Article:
Debt doomsayer: Treasury forecasts ‘back to 2008 recession or worse’ if US defaults

The US government default caused by the ongoing budget standoff in the Congress could have a “catastrophic” effect on the country’s economy, which would be felt for decades, the Treasury Department said in report.

The US government went on partial shutdown this Monday after the Democratic-led Senate turned down repeated efforts by the Republicans to pass a budget, constraining the implementation of ‘Obamacare’ – a healthcare law, which the president considers a centerpiece of his political legacy.

If the Congress fails to raise the $16.7 trillion federal borrowing limit by October 17, the government could begin running out of money to pay its bills, which would result in an unprecedented US debt default.

“In the event that a debt limit impasse were to lead to a default, it could have a catastrophic effect on not just financial markets, but also on job creation, consumer spending and economic growth — with many private-sector analysts believing that it would lead to events of the magnitude of late 2008 or worse, and the result then was a recession more severe than any seen since the Great Depression,” the Treasury said in a report on Thursday.

The consequences of the default, which include high interest rates, reduced investment, higher debt payments, and slow economic growth, would also be sustainable and “could last for more than a generation,” the department warned.

The Treasury said the “we may be starting to see some tentative signs that the current debate is affecting financial markets,” with the crisis already shaking the Wall Street where the Dow Jones Industrial Average dropped 136.66 points (0.90 per cent) to 14,996.48 on Thursday.

The Treasury also noted that the negative spillovers from an “unprecedented” US default would “reverberate around the world” as “credit markets could freeze, the value of the dollar could plummet, US interest rates could skyrocket.”

The International Monetary Fund has also sounded the alarm over the American debt crisis, which is putting the world economy under threat.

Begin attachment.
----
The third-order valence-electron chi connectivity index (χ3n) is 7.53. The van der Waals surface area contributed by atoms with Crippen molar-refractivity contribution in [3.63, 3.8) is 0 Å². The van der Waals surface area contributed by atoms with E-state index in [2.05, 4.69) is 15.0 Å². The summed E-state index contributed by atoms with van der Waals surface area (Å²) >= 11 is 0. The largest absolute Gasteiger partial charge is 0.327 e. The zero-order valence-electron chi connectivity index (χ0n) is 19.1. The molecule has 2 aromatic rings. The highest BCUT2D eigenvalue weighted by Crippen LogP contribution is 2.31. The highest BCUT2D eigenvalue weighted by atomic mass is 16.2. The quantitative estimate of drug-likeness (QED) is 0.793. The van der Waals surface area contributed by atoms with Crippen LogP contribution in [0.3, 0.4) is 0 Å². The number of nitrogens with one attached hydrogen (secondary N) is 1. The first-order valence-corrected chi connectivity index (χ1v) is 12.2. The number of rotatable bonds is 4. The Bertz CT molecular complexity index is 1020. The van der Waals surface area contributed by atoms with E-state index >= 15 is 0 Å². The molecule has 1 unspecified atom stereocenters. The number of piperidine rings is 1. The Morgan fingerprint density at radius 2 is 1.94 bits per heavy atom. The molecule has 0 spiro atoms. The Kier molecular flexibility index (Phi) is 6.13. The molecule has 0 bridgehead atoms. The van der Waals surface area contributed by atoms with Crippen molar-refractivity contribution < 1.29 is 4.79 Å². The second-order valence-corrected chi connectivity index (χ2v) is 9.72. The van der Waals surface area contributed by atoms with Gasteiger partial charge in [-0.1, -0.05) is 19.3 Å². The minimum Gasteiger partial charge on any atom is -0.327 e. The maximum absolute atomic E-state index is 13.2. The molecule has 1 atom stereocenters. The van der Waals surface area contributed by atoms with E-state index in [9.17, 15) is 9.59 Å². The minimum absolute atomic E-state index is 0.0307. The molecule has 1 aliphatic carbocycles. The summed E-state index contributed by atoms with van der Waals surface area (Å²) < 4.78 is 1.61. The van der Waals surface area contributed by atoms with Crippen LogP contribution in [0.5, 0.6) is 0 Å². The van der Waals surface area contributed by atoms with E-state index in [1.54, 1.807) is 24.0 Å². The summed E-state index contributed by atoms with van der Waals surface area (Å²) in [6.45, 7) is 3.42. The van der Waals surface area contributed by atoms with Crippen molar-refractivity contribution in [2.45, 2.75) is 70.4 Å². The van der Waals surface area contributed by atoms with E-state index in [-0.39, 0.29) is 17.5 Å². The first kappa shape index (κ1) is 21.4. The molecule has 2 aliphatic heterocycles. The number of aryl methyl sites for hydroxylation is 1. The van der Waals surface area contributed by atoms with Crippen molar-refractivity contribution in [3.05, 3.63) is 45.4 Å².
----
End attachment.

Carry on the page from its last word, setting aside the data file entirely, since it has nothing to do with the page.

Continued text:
IMF chief Christine Lagarde stressed that it is “mission critical” to urgently find the way out of the stalemate – as she arrived in Washington for the next week’s IMF and World Bank meetings.

“The ongoing political uncertainty over the budget, over the debt ceiling doesn’t help. The government shutdown is bad enough, but failure to raise the debt ceiling would be far worse and could very seriously damage not only the US economy, but also the entire global economy,” she said.

According to Lagarde, the economic growth in the US has already been hurt by excessive fiscal consolidation, and will be below 2 percent this year before rising by about 1 percentage point in 2014.

Congressional action remains the only way to avoid the US default, an unnamed Treasury official told the reporters.

He stressed that the Treasury Department has no plans of using the Constitution’s 14th Amendment, which says that the validity of the US public debt “shall not be questioned,” to get around the debt limit.

But there are no signs that the budget dispute will be solved before being dragged into a second week, with all of the government’s non-essential workers sent home due to the shutdown.

Obama has refused to negotiate on raising the debt ceiling with the Republicans, saying that offering concessions would set a poor precedent for future heads of the White House.

“If we screw up, everybody gets screwed up. The whole world will have problems,” he said in his emotional speech on Thursday, adding that the debt default would throw the US economy back into a recession.

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